Wordsmith Wednesday: Brand New’s “137”

Standard

This weeks Wordsmith Wednesday comes from Brand New’s song “137” off their newly released album Science Fiction.

It goes:

“Under the ocean
next to a boiling vent
he’s none the wiser
Earth’s only resident.

It piled up
Man, it was wall to wall
blink of an eye
and all the problems solved.”

We’ve become accustomed to and eerily familiar with the phrase “mutually assured destruction,” knowing it as a possibility in the past and a constant shadow on the future. With these words, Jesse Lacey paints an end-of the world scenario, one where we have created our own destruction through a product we have birthed. This is not far from the present. With the tense state that the world is in, that we are in with each other, the rashness and lack of thought that are put into detrimental decisions made by our government, a slip of a finger is no longer just a possibility. Launching a missile to destroy a whole population, to “fix” a problem, becomes an actual solution.

Though these lines deal with a scientific apocalyptic narrative, the song also questions how a god, any god, could have allowed for a deadly weapon, one that has caused so much destruction, to be created. How could a higher being, who is constantly described as benevolent and just, sit idly while we blow each other up? In the scenario that Lacey describes, this is the exact goal. A way to ensure full destruction. All the problems solved.

– KK

brand new

Advertisements

Wordsmith Wednesday: Danny Brown’s “Fields”

Standard

The words we’re highlighting this week are from Danny Brown’s song “Fields” from his 2011 album XXX on Fool’s Gold Records.

The lines are:

“It’s like they all forgot man, nobody care about us
That why we always end up in prison instead of college
Living in the system, working kitchen for chump change
Lost in the streets, niggas playing that gun game
Where nobody wins, just a bunch of mommas losing
Dead body in the field, nobody heard the shooting
We living in the streets where the options is limited
Cause its burnt building instead of jobs and businesses”

When I first saw/heard Danny Brown in my dorm room back in 2011, I was immediately drawn to his whole thing: busted tooth smile, weirdo hair, rock star attitude. His approach all felt genuine, like he was in his own lane lyrically/stylistically and was inviting you to ride passenger as he swerved full speed. That’s why I’m highlighting a chunk of a verse that juxtaposes the blown out bizarro bravado Brown is typically known for. The media loves to hold up statistics of violence in major cities, especially within black communities, but hardly ever makes the logical jump away from race to socioeconomics. Urban poverty, like that found in Danny Brown’s home city of Detroit, breeds a culture of drugs/gangs/violence because to some those are the unfortunate means to the most American end: money. When traditional economies don’t support citizen’s families or simply don’t exist, alternative economies emerge. Through these words, Brown provides a window for outsiders to see the root causes of the crime scenes they see on the nightly news, humanizing harsh realities that networks sensationalize for the story. If politicians started listening to poetry instead of pundits, maybe they’d learn that paychecks do more to curb violence than police do.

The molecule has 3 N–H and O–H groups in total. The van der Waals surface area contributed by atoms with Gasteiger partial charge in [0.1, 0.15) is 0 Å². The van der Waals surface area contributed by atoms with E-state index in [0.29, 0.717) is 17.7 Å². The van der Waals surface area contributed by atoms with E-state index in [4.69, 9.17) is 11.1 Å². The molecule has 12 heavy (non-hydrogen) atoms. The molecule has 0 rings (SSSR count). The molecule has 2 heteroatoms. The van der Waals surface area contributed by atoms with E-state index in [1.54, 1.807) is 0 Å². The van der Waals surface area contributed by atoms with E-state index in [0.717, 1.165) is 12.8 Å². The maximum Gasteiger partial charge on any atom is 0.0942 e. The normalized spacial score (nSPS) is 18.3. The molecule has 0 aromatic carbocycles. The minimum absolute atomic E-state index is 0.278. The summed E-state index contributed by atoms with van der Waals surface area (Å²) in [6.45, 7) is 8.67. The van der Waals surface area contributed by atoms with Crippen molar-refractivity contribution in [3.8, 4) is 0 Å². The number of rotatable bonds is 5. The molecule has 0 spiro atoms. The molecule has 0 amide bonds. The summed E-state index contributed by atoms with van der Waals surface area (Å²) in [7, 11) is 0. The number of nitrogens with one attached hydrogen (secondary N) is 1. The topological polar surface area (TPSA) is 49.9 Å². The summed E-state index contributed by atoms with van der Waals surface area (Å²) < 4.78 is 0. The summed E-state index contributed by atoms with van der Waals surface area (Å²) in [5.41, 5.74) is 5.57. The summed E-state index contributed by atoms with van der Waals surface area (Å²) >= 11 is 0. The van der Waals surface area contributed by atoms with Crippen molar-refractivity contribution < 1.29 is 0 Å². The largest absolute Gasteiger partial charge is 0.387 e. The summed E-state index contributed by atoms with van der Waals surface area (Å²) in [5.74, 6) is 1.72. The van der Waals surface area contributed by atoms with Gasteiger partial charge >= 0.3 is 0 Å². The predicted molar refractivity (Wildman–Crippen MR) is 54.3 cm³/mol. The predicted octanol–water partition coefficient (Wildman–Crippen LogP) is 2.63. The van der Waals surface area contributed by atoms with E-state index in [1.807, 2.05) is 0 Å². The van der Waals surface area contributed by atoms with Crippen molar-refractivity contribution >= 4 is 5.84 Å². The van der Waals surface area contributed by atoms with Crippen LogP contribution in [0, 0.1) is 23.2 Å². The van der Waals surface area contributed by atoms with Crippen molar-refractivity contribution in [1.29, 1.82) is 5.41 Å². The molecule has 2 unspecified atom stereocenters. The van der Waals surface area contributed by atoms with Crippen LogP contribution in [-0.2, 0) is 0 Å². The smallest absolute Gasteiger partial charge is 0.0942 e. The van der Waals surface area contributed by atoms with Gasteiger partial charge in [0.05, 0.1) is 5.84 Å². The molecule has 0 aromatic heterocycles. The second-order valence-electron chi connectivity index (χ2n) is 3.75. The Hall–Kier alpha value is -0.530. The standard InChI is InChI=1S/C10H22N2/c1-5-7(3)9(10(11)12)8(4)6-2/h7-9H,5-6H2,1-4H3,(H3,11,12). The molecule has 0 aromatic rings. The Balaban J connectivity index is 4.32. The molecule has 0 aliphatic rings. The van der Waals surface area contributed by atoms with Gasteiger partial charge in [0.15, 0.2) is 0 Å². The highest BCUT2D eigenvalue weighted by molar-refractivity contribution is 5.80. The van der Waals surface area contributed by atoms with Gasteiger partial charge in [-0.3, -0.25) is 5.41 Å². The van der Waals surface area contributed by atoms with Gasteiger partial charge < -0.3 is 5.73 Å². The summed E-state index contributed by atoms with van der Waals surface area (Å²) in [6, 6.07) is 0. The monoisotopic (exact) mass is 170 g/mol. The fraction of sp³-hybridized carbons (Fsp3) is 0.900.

– NR

dannybrown

Wordsmith Wednesday: Rage Against The Machine “Bulls On Parade”

Standard

Our words this week come from Rage Against The Machine‘s song “Bulls on Parade” off their 1996 album Evil Empire.

The words are:

“Weapons, not food, not homes, not shoes
not need, just feed the war cannibal animal
I walk from corner to the rubble that used to be a library
line up to the mind cemetery now”

As a kid, Zack de la Rocha’s lyrics on the radio were my first unconcious introduction to anything resembling radical American political thought, planting seeds about corrupt government (“Testify”), brutality by racist police (“Killing In The Name”), and exploitation for greed (“Sleep Now In The Fire”) in my head that would germinate into adolescent opinions during the Bush Era. Rage Against The Machine and The Battle Of Los Angeles both served as catalysts to the development of my personal politics and interest in alternative histories before an introduction to Howard Zinn at sixteen gave some structure and solid argument to de la Rocha’s anger. However, it was always these lines that stuck out to me as a boy growing up in the shadow of wars in Afghanistan and Iraq, specifically the imagery of a destroyed library. The juxtaposition of war and ignorance against learning and care is a relationship that has only become stronger and clearer as I’ve grown up in a world where the United States has been at constant, endless, expensive war without any clear objective or exit strategy. For over half my life now, we have had troops on the ground in Afghanistan fighting, and dying, in a war on terrorist organizations that essentially fuels itself by providing propaganda for these organizations with U.S. military presence. Just this week there has been a presidential call for an increase in troops. Eisenhower is ignored, Halliburton is forgotten, and the military-industrial complex chugs on. This cycle is pushed forward by politicians and pundits championing American safety, strength, and prosperity while children in parts of this country go hungry, homeless, and hopeless. Unfortunately for those kids, feeding, clothing, and empowering the poor has little of the perceived or real political and economic benefits that war can provide to the powerful elite, so they just keep rallying around the family with a pocket full of shells.

– NR

rage

Wordsmith Wednesday: George Saunders’ “The Brief and Frightening Reign of Phil”